Goodbye Glorious Galapagos! Pacific Passage: Santa Cruz to Hiva Oa, 2980 mile Starts 4th March!
Fourteen days in the remarkable Archipelago of Colon has been one brilliant experience after another. The wildlife and landscapes have been so amazing and diverse that the rest of my diary will mainly be photographs. I am publishing before we set off to sea on the longest non-stop passage of the trip and we are hoping to arrive in French Polynesia around the 22nd March. Follow us on the YB tracker! We attended the prize-giving dinner last night and were delighted to have come first in our division on the last leg!! (Each boat has a rating taken into account as we are all different lengths and specifications.) This part of the Pacific is meant to be less feisty than the Atlantic and we went through the Doldrums on the north of the Equator so will see how much wind we are going to get in the Southern Hemisphere and how well we do this time!
We started our exploration in San Cristobal or Chatham as it was previously called. The WCC office was at a cafe and as we were not allowed to use our 2 stroke outboard engine for the dinghy, even if you took it ashore the sea lions would move in and they are not keen to move out again. So we had to use water taxi's to get to and from the boat.
Sea lions were everywhere, even on the back of the boat despite trying to dissuade them with fenders! Luckily they did not come any further on board as some boats had company in the cockpit and saloon!! They are quite noisy and make strange noises that can sound like a field of sheep or someone burping with bad indigestion! Imagine opening your front door to find...
Iguanas and lava lizards are also everywhere! Including swimming and surfing ones! look closely in the surf above the end of it's tail, the dark shape is another iguana!!
The picture of me (Petra) with a bag was taken on Santa Cruz during a beach clean up organised by a local environmental group! Trying to avoid the iguanas nesting on the beach or resting on the steps is difficult! There are land iguanas and marine iguanas which swim!
We visited a tortoise breeding centre on San Cristobal and saw them breeding!!
Each island has a tortoise centre, there are
11 different species on the islands. Five exist on Isabela, a different species on each of the five volcanos! We saw the Sierra Negro tortoise below, and also had a fantastic 16 km walk to the Sierra Negro volcano which last erupted in 2018!!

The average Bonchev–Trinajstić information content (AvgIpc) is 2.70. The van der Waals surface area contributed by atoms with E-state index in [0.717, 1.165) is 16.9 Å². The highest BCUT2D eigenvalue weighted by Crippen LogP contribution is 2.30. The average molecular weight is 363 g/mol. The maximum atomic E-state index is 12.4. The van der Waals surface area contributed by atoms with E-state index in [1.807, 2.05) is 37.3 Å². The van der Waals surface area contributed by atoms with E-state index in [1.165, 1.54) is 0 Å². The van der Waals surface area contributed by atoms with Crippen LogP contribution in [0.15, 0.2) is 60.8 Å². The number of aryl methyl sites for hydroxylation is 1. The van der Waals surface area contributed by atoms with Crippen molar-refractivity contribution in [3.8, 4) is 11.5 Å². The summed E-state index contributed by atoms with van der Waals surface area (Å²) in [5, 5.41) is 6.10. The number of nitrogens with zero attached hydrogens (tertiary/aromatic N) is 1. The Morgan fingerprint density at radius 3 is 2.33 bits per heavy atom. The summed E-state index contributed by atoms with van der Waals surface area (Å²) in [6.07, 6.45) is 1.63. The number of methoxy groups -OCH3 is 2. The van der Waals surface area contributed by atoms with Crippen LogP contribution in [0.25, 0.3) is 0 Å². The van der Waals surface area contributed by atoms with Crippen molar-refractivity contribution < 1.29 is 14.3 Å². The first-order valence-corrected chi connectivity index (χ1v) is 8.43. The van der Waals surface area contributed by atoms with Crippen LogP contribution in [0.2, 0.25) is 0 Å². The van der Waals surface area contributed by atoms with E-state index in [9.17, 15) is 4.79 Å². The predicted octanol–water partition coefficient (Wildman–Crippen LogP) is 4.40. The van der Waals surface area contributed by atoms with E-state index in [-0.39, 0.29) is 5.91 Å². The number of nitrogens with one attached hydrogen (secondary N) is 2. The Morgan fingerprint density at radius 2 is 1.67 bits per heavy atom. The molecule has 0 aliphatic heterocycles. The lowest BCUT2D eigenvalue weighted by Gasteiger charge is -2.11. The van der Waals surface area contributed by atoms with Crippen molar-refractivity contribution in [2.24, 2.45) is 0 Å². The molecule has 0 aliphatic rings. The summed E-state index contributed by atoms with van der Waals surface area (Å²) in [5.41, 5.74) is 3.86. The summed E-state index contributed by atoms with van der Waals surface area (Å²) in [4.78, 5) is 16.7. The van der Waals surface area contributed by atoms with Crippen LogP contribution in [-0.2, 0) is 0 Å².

Our walk was through delightful countryside, quite green and full of wild flowers, insects and butterflies, until we reached the lava field formed from older eruptions, which was a magnificent landscape.
Diving was also a first class experience in the Galapagos. Our first dive was at Kicker Rock off the West coast of Santa Cruz Island. Seen here from the dive boat!
We had first approached this enormous rock at night and it loomed huge and black out of the darkness as we approached our anchorage.
Our second dive was at Gordon Rock north of Santa Cruz. Both were marvellous experiences, we were used to snorkelling with turtles and rays and lots of colourful fish, which we also saw when diving. However, we also dived amongst lots of sharks, white and black tipped sharks and also hammerhead sharks! I know, I know! How crazy is that? I thought I wouldn't like it and would be scared, but we were with a guide and it was such an amazing experience I forgot to be frightened! I suppose it is a bit like seeing a lion on safari! There were so many fish of all sizes. That's me on the right! The pictures are blurrier than the real life but it gives you an idea!
Bird life is abundant too and the fish market attracted quite a bit of wild life, non of which is frightened of humans. Note the sea lion and heron and pelican, one of many hanging about hopefully.
Not to mention the famous finches which caused Darwin to consider evolution.
We spent a week in San Cristobal before sailing to Santa Cruz 45 miles west. We were only allowed to visit certain anchorages and all the rest of our trips were on local ferries and with local tour operators. So we took a small ferry to Isabela for a two day tour which included the volcano walk, snorkelling and visiting the tortoises as well as a night in a small hotel! Isabela is very chilled as it only has a population of 3000 compared to 10000 in San Cristobal and 28000 in Santa Cruz!
There are 300 Flamingos on Isabela and we managed to see several one morning in the mangroves and then penguins in the afternoon! We even saw a penguin swimming when we went snorkelling. hundreds of Blue Footed Boobies nest nearby and feed by diving into the rich waters! Every day in these islands we have seen something that we have never seen before! It has been the most incredible experience and we will be sorry to leave. The good news is we are heading on to the next amazing place. Land fall is in Hiva Oa, Marquesas, South Pacific. Adios amigos!